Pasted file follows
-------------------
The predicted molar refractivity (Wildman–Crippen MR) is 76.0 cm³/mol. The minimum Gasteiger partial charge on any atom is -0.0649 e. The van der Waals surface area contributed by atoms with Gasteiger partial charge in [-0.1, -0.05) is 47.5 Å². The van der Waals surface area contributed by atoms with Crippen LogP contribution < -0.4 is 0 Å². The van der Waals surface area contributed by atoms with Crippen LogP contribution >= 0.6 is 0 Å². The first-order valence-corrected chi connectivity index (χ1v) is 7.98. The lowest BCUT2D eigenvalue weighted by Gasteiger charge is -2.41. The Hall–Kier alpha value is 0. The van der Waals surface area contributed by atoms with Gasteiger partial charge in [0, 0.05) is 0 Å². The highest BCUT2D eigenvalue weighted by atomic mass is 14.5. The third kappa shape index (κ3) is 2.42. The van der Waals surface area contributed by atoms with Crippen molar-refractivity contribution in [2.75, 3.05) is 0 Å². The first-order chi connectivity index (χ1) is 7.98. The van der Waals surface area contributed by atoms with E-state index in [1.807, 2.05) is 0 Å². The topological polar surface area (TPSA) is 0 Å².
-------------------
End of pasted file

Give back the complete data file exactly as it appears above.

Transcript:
The predicted molar refractivity (Wildman–Crippen MR) is 76.0 cm³/mol. The minimum Gasteiger partial charge on any atom is -0.0649 e. The van der Waals surface area contributed by atoms with Gasteiger partial charge in [-0.1, -0.05) is 47.5 Å². The van der Waals surface area contributed by atoms with Crippen LogP contribution < -0.4 is 0 Å². The van der Waals surface area contributed by atoms with Crippen LogP contribution >= 0.6 is 0 Å². The first-order valence-corrected chi connectivity index (χ1v) is 7.98. The lowest BCUT2D eigenvalue weighted by Gasteiger charge is -2.41. The Hall–Kier alpha value is 0. The van der Waals surface area contributed by atoms with Gasteiger partial charge in [0, 0.05) is 0 Å². The highest BCUT2D eigenvalue weighted by atomic mass is 14.5. The third kappa shape index (κ3) is 2.42. The van der Waals surface area contributed by atoms with Crippen molar-refractivity contribution in [2.75, 3.05) is 0 Å². The first-order chi connectivity index (χ1) is 7.98. The van der Waals surface area contributed by atoms with E-state index in [1.807, 2.05) is 0 Å². The topological polar surface area (TPSA) is 0 Å².